Raytheon

Menu Dropdown

Waste Reduction, Reuse and Recycling

Waste Reduction, Reuse and Recycling

Across Raytheon, employees embrace a strong waste management program focused on reduction, reuse and recycling wherever possible. As a charter member of the U.S. Zero Waste Business Council, we were the first aerospace and defense company to achieve Zero Waste Certification with six facilities certified.

These facilities diverted at least 90 percent of their waste from landfills and incineration, and sponsored activities in the areas of source reduction, reuse, composting, purchasing of environmentally preferred materials, and participation by employees. We've set a sustainability goal to certify 20 sites by the end of 2020.

Another 2020 sustainability goal is to further increase our waste diversion rate to 82 percent. We've increased the percent of solid waste we divert from landfills and incinerators from 72 percent in 2012 to 77 percent in 2016. In 2016, we recycled or reused over 11,500 tons of solid waste. This included 2,500 tons of metals, 1,230 tons of composted material, 1,620 tons of mixed fiber and 1,700 tons of commingled waste.

In 2016, our large site in El Segundo, California, implemented an innovative recycling and reuse program. Rightcycle, a program managed by Kimberly-Clark Professional, collects previously hard-to-recycle items such as nitrile gloves and single-use apparel. Gloves are then processed into plastic pellets or nitrile powder and subsequently molded into new durable goods such as patio furniture, flower pots and plastic shelving. The program not only diverts gloves for recycling into new eco-responsible products, it also significantly reduces packaging waste by packing more gloves per case. Other benefits include streamlining the glove purchasing process and reducing purchasing costs by approximately 10 percent by consolidating suppliers.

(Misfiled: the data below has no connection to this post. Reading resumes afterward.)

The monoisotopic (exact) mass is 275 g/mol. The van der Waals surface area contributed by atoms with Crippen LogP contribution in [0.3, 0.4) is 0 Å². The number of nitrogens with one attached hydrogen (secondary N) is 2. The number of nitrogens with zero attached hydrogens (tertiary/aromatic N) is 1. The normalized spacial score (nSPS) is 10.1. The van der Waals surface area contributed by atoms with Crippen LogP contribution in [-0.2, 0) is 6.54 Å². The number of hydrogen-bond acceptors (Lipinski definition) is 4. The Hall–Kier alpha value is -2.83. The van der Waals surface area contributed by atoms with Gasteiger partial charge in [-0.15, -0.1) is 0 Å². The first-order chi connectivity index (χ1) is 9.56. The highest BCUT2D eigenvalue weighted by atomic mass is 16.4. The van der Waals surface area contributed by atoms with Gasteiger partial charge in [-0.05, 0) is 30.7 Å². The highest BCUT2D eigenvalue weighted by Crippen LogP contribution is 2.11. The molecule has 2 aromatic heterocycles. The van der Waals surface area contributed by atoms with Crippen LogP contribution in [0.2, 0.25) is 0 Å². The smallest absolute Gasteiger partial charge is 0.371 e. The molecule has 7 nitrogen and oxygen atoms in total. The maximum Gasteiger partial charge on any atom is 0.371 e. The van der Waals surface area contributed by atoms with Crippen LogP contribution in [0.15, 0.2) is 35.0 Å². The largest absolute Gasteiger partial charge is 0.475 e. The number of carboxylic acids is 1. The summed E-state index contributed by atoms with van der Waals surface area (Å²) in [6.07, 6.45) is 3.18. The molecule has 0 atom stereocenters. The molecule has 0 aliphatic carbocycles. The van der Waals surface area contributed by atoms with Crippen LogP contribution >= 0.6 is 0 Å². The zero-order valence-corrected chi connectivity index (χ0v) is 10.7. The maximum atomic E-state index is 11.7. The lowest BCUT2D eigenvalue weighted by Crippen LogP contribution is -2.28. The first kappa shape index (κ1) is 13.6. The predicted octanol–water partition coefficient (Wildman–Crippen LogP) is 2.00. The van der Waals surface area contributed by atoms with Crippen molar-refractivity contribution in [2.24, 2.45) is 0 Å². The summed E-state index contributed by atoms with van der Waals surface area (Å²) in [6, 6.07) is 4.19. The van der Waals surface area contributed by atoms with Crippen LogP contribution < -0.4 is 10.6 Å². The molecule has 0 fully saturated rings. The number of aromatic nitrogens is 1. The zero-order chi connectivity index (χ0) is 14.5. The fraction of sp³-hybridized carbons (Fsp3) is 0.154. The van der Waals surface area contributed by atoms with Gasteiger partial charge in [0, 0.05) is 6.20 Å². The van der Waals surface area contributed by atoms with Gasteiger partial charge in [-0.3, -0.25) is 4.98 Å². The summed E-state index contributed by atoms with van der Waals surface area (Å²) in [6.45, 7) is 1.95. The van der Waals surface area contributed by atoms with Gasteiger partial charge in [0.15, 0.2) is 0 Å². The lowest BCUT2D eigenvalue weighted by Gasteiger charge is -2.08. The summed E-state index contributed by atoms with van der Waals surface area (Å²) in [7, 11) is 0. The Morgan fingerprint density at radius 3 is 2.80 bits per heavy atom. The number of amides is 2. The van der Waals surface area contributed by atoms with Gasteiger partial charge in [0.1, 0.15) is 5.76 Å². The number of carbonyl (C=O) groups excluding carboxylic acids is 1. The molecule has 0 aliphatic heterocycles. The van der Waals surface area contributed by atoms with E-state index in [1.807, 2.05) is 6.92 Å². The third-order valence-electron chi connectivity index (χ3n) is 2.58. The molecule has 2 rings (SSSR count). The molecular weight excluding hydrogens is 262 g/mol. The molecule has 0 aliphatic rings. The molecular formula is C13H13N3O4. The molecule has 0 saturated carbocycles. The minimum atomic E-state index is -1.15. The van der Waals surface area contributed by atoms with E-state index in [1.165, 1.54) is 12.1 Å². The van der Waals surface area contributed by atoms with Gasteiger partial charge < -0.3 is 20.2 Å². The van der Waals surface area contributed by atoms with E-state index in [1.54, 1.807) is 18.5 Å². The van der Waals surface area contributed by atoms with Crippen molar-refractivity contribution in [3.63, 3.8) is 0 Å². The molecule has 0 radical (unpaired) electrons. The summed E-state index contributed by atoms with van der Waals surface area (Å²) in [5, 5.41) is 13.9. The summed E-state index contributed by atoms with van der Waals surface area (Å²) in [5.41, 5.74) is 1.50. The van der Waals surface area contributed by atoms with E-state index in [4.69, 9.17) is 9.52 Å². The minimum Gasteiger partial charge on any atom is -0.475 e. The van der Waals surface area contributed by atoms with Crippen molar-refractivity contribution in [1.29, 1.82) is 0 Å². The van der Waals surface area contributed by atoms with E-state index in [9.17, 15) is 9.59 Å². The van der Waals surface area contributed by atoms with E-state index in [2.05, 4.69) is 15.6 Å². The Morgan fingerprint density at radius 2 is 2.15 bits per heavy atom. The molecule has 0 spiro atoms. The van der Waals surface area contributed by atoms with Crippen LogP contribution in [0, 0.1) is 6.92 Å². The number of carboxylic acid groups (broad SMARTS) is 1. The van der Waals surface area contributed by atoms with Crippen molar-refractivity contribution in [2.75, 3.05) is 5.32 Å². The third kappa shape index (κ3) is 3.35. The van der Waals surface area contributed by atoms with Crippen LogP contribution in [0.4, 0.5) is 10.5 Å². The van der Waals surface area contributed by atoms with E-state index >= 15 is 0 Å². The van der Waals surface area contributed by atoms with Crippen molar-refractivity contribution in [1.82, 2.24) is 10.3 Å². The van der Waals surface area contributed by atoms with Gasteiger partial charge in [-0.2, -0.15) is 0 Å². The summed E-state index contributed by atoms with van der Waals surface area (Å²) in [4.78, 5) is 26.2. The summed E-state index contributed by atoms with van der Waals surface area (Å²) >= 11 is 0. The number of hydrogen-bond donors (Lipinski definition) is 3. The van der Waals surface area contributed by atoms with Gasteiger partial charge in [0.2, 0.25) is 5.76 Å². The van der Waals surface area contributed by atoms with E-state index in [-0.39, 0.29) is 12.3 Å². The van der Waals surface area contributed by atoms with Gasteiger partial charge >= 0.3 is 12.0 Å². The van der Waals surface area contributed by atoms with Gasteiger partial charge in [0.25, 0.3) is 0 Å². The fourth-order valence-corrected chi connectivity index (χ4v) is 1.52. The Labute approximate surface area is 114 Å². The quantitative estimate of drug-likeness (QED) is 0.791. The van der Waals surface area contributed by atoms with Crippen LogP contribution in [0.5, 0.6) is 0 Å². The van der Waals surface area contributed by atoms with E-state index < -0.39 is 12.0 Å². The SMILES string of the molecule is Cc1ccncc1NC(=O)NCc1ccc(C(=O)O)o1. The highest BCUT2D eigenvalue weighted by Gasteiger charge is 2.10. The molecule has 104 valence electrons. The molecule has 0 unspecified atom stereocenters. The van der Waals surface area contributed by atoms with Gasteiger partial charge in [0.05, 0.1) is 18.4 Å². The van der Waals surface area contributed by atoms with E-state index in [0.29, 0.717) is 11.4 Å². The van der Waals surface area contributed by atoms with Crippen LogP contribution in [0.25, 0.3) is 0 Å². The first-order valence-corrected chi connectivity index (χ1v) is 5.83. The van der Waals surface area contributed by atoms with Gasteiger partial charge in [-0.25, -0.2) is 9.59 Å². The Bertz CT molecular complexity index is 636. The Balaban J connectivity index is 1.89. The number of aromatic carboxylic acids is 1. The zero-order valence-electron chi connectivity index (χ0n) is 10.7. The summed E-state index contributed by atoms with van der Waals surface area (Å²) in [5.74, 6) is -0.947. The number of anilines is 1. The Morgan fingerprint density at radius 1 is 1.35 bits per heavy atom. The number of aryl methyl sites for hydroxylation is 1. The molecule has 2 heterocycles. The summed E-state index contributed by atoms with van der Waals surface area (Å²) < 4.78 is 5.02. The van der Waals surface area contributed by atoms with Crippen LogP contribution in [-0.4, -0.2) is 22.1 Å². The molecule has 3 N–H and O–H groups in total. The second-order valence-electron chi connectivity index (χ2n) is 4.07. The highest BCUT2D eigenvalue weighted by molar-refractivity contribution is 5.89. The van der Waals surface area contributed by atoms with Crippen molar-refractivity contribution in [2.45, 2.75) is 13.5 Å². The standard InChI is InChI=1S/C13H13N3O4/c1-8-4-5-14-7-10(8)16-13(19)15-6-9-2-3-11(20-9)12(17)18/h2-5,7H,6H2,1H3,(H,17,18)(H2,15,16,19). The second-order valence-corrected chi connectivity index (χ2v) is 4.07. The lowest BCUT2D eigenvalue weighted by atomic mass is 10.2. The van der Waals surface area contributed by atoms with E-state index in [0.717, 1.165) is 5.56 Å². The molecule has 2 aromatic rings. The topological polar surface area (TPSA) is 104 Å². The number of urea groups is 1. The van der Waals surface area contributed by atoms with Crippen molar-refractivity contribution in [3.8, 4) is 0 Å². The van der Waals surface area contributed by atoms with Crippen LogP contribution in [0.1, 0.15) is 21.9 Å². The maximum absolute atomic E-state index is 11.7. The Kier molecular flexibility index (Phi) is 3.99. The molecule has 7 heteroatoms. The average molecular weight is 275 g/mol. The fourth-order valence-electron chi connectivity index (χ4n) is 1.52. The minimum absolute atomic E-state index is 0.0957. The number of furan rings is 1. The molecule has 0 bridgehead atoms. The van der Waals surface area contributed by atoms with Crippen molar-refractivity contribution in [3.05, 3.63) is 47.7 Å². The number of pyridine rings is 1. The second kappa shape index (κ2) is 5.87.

Water Reduction Emissions Infographic

Water Reduction Emissions Infographic

RECYCLING CHAMPION ACHIEVES ZERO WASTE

"I'm all about looking for ways to reuse waste, recycle, and repurpose. We live on a small organic farm and live off the land."

When Brian Balukonis arrived at Raytheon in 1985, "sustainability" was not part of his vocabulary, and the environmental community was not focused on solid waste reduction and recycling. But, as an avid outdoorsman who loves rock climbing and fly-fishing, he saw an opportunity to make a difference through environmental stewardship. Thanks to his tireless efforts, Raytheon's Integrated Defense Systems in Tewksbury, Massachusetts, became the first certified Zero Waste site in New England and the first Zero Waste site for the aerospace and defense industry in the country. In 2016, Raytheon had six Zero Waste sites in New England diverting more than 90 percent of their waste from incineration and landfill.

"Zero waste aligns well with who I am personally and with my values," Balukonis says. "I'm all about looking for ways to reuse waste, recycle, and repurpose. We live on a small organic farm and live off the land. We grow our own vegetables and fruits, have a huge canning facility in our basement and do lots of composting. When we expanded our garden to put in an orchard, I did it all by hand to reduce the carbon footprint."

Balukonis started Raytheon's first established solid waste recycling program back in 1990 with white paper recycling. In 2006, the Andover plant held an annual mission assurance day with a barbecue lunch for 4,000 people. Balukonis turned the barbecue into the company's first zero-waste event, replacing all disposable supplies with compostable ones and setting up a one-day compost program so there would be no trash at end of the day.

In 2003, Balukonis worked on the company's first resource management agreement for solid waste, a program that's added significant bottom-line value.

He also contributed to an electronic-waste agreement that's returning over a hundred thousand dollars annually to Raytheon. The company's partner cleans, wipes and refurbishes electronics, provides credits for this equipment, and then shreds and recycles the leftovers.

Balukonis is proud that Raytheon has embraced a program that's so good for the company — and for the planet. Today, Raytheon recycles more than 11,000 tons of waste each year.

"Our management team recognized its importance and has committed the resources," Balukonis said. "We're emulating sustainable natural cycles so discarded materials can be resources for others to use."

Back to Top